(Phys.org) —Devastating at the time, the major floods of 2011 have since brought a vital benefit by recharging Australia's depleted reserves of underground water.
Fifteen thousand collapsing bores – and a half-billion dollar repair bill – are endangering the future of Australia's largest and most precious resource, its groundwater.
A new scientific model to understand the amount of our universe which is habitable developed by University of Aberdeen scientists is being announced today at the British Science Festival.
Heavily-populated regions of Asia, the arid Middle East and parts of the US corn belt are dangerously over-exploiting their underground water supplies, according to a study published on Wednesday in the journal Nature.
A stone-age underground water reservoir could transform life in arid Namibia, a government official said Friday, holding up to five million cubic metres of water that could supply the area for 400 years.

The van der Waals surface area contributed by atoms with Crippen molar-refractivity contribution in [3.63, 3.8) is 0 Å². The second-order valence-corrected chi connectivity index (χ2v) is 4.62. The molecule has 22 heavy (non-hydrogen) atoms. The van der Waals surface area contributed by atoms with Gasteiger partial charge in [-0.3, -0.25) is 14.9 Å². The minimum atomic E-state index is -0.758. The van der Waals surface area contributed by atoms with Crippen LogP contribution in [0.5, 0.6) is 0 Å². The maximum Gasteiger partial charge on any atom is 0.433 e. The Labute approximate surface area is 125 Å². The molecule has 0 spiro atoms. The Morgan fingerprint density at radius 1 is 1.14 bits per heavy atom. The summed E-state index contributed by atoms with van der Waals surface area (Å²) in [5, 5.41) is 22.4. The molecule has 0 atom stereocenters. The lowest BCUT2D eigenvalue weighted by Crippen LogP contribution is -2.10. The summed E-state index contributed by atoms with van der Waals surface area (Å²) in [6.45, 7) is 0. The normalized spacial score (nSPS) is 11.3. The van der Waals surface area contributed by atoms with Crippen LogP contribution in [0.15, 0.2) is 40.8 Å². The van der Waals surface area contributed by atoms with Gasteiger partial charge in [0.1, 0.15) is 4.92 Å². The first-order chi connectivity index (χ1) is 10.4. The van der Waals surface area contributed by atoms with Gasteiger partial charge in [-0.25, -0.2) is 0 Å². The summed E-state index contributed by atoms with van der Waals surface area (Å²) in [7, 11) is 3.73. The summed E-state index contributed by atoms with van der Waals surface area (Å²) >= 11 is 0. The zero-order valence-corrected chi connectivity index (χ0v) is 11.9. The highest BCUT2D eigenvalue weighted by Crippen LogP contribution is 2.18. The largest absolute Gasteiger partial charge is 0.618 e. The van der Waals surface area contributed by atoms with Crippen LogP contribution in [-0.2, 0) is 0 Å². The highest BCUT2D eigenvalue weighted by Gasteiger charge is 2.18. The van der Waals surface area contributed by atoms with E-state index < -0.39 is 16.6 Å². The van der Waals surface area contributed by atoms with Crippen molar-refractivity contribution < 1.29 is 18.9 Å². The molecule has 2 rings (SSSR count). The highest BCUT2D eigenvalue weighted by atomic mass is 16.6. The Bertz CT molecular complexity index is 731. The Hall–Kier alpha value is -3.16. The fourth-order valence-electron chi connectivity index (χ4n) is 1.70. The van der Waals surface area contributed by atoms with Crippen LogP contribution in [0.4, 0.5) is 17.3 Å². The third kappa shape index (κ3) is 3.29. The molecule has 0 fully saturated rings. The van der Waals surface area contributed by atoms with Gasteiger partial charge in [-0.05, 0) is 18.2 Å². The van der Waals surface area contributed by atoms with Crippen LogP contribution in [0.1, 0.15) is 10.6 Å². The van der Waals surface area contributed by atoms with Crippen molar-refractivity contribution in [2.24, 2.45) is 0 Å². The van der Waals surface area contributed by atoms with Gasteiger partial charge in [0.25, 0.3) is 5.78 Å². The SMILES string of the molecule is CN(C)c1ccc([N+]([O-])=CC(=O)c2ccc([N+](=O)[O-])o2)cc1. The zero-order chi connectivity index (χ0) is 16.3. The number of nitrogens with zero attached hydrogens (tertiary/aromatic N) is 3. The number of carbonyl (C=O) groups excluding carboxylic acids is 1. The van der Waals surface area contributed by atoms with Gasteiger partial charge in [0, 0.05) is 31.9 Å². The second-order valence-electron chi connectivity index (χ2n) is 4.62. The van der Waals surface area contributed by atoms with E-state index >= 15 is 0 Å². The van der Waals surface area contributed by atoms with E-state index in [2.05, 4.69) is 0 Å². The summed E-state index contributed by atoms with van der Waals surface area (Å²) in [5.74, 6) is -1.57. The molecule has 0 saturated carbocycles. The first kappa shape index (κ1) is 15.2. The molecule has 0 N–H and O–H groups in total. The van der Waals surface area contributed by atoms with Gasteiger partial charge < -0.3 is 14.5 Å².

A report in the May 4 edition of the journal Science details discoveries Opportunity made in its first four months at the rim of Endeavour Crater, including key findings reported at a geophysics conference in late 2011.
In the driest inhabited continent on earth, underground water accounts for a large portion of Australias most precious resource freshwater.
A major Australian coal seam gas miner on Sunday said it had discovered traces of carcinogenic chemicals at a number of its monitoring sites, fuelling debate about the contentious industry.
An experiment conducted at the EPFL Environmental Biotechnology Laboratory has demonstrated the role played by micro-organisms in the degradation without oxygen of a very common pollutant: vinyl chloride.
(PhysOrg.com) -- Stanford researchers have found a way to use satellite data to monitor groundwater aquifers previously obscured by the crops they nourish.